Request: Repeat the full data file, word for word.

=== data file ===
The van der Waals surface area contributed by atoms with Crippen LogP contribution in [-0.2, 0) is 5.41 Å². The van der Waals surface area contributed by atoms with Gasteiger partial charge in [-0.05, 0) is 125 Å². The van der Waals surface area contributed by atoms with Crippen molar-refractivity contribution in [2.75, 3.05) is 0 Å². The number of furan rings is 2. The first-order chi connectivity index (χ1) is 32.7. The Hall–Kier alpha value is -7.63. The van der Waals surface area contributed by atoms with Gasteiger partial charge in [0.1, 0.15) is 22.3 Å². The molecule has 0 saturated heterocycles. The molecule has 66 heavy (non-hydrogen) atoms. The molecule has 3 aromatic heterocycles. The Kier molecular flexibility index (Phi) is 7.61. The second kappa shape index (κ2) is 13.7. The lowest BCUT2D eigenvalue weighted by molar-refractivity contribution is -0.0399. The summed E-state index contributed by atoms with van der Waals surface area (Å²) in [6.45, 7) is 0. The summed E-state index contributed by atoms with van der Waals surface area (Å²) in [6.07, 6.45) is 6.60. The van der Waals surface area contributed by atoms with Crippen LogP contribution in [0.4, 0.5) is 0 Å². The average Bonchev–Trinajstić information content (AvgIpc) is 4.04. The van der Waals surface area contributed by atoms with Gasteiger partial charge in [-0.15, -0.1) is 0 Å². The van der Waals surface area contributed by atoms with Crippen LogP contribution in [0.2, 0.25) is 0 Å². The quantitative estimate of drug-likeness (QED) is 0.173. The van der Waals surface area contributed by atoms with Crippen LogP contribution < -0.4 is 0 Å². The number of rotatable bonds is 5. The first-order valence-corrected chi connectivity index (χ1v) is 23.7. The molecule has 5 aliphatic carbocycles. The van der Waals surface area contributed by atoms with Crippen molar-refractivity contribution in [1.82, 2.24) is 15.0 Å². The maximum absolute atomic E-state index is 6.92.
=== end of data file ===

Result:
The van der Waals surface area contributed by atoms with Crippen LogP contribution in [-0.2, 0) is 5.41 Å². The van der Waals surface area contributed by atoms with Gasteiger partial charge in [-0.05, 0) is 125 Å². The van der Waals surface area contributed by atoms with Crippen molar-refractivity contribution in [2.75, 3.05) is 0 Å². The number of furan rings is 2. The first-order chi connectivity index (χ1) is 32.7. The Hall–Kier alpha value is -7.63. The van der Waals surface area contributed by atoms with Gasteiger partial charge in [0.1, 0.15) is 22.3 Å². The molecule has 0 saturated heterocycles. The molecule has 66 heavy (non-hydrogen) atoms. The molecule has 3 aromatic heterocycles. The Kier molecular flexibility index (Phi) is 7.61. The second kappa shape index (κ2) is 13.7. The lowest BCUT2D eigenvalue weighted by molar-refractivity contribution is -0.0399. The summed E-state index contributed by atoms with van der Waals surface area (Å²) in [6.45, 7) is 0. The summed E-state index contributed by atoms with van der Waals surface area (Å²) in [6.07, 6.45) is 6.60. The van der Waals surface area contributed by atoms with Crippen LogP contribution in [0.4, 0.5) is 0 Å². The average Bonchev–Trinajstić information content (AvgIpc) is 4.04. The van der Waals surface area contributed by atoms with Gasteiger partial charge in [-0.15, -0.1) is 0 Å². The van der Waals surface area contributed by atoms with Crippen LogP contribution in [0.2, 0.25) is 0 Å². The quantitative estimate of drug-likeness (QED) is 0.173. The van der Waals surface area contributed by atoms with Crippen LogP contribution < -0.4 is 0 Å². The number of rotatable bonds is 5. The first-order valence-corrected chi connectivity index (χ1v) is 23.7. The molecule has 5 aliphatic carbocycles. The van der Waals surface area contributed by atoms with Crippen molar-refractivity contribution in [1.82, 2.24) is 15.0 Å². The maximum absolute atomic E-state index is 6.92.